"Indeed!" exclaimed Miss Wyllys, who, as well as Elinor, was listening eagerly. How did he look?—what kind of man did he seem?"

"He looked like a sailor. I only saw him for a moment, however; for he was coming out of the office, and walked down the street, in an opposite direction from me. I must confess that his face had something of a Stanley look."

"Is it possible!"

"Yes; so far as I could see him, he struck me as looking like the Stanleys; but, in another important point, he does not resemble them at all. You remember the peculiar gait of the family?—they all had it, more or less; anybody who knew them well must have remarked it often—but this man had nothing of the kind; he walked like a sailor."

"I know what you mean; it was a peculiar motion in walking, well known to all their friends—a long, slow step."

"Precisely; this man had nothing of it, whatever—he had the sailor swing, for I watched his movements expressly. William Stanley, as a boy, walked just like his father; for I have often pointed it out to Mr. Stanley, myself."

"That mast be an important point, I should suppose; and yet, grandpapa, you think he looks like my uncle Stanley?" said Elinor.

"So I should say, from the glimpse I had of him."

"What did Harry think of him?" asked Miss Wyllys.

"Hazlehurst did not see his face, for he sat before him in church. He said, that if he had not been told who it was, he should have pronounced him, from his general appearance and manner, a common-looking, sea-faring man, who was not accustomed to the service of the Church; for he did not seem to understand when he should kneel, and when he should rise."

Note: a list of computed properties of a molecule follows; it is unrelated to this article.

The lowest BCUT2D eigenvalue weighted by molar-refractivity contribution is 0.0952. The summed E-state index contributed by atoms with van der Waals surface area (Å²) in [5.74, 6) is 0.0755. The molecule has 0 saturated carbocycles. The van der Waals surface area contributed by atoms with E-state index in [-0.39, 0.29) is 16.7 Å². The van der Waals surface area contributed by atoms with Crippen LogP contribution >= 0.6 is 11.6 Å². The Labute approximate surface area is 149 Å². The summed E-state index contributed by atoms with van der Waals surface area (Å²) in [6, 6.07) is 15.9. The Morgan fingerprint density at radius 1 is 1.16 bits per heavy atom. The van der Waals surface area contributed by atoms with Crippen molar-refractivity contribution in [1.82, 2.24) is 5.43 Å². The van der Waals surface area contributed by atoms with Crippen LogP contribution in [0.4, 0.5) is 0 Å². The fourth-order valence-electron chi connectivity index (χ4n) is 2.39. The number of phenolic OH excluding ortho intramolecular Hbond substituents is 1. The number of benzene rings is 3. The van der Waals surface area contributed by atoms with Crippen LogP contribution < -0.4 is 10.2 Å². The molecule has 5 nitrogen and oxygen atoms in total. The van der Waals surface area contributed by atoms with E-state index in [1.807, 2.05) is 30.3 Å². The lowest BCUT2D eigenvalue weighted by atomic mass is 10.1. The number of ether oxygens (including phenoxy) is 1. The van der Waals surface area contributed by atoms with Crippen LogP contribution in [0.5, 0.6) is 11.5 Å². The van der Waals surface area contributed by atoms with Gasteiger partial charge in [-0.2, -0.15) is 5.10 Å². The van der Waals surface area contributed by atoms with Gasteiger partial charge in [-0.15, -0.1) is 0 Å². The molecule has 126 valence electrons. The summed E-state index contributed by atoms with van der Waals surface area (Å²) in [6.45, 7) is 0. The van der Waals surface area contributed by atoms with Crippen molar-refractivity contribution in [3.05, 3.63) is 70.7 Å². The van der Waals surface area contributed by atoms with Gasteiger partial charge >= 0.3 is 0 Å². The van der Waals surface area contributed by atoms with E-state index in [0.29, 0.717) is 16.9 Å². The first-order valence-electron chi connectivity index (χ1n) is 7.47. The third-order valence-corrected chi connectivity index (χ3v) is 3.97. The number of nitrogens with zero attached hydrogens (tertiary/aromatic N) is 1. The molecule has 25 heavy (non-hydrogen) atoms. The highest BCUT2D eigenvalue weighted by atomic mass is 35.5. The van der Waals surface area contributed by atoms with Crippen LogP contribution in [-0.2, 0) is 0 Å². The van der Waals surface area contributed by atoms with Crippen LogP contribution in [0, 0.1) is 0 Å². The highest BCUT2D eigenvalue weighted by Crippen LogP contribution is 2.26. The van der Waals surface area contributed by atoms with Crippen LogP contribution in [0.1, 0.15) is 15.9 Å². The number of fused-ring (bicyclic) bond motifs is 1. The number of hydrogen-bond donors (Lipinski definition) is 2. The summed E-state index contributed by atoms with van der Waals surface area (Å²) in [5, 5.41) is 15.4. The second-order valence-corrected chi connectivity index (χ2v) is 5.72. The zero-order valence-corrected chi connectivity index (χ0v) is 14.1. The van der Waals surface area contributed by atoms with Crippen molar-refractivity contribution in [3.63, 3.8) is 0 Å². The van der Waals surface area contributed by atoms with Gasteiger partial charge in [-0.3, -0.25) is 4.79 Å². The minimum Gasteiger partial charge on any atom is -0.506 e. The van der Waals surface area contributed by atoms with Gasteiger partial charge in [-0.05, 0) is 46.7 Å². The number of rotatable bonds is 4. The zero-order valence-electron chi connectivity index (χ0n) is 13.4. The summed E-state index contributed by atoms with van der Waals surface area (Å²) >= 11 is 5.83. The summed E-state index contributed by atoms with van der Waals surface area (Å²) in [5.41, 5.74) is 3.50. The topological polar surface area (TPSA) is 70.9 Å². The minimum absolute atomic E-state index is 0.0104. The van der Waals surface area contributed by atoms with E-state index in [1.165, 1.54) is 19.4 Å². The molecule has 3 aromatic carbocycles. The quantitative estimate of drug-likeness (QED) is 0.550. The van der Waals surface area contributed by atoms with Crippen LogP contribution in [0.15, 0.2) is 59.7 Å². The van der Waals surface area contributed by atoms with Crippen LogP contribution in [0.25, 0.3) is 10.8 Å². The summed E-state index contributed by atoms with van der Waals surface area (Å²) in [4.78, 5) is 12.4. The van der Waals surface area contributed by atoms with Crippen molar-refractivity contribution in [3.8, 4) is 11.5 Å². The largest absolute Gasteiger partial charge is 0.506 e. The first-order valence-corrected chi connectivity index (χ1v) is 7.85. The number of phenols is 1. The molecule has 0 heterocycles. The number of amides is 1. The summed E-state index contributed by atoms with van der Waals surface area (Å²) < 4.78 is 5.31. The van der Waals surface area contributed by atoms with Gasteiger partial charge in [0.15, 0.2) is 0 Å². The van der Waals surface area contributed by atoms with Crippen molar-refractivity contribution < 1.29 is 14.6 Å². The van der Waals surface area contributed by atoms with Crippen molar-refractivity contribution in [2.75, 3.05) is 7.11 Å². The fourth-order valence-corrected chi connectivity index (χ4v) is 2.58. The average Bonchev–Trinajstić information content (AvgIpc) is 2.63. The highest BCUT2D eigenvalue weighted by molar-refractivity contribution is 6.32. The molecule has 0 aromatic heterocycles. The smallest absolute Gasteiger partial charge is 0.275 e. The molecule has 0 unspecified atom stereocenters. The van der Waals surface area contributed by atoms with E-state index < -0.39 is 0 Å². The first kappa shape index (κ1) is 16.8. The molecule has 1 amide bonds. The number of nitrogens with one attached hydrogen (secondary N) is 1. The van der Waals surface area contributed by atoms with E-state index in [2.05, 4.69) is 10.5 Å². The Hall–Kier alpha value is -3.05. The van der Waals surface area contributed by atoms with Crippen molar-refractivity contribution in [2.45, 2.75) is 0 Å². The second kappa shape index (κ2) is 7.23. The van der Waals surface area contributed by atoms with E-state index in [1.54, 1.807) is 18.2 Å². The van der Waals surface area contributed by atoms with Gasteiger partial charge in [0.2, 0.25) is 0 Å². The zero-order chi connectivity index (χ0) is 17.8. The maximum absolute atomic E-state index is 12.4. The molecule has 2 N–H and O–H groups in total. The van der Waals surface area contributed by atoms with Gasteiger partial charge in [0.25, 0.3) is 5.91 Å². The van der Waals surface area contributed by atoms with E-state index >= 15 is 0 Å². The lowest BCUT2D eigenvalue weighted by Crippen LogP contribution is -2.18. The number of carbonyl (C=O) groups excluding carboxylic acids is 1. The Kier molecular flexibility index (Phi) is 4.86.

"But William Stanley ought to have known it perfectly," observed Elinor; "for he must have gone to church constantly, with his family, as a child, until he went to sea, and could scarcely have forgotten the service entirely, I should think."

"Certainly, my dear; that is another point which we have noted in our favour. On the other hand, however, I have just been carefully comparing the hand-writing of Clapp's client, with that of William Stanley, and there is a very remarkable resemblance between them. As far as the hand-writing goes, I must confess, that I should have admitted it at once, as identical, under ordinary circumstances."

"And the personal likeness, too, struck you, it seems," added
Miss Agnes.

"It did; so far, at least, as I could judge from seeing him only a moment, and with his hat on. To-morrow we shall be able, I trust, to make up our minds more decidedly on other important points."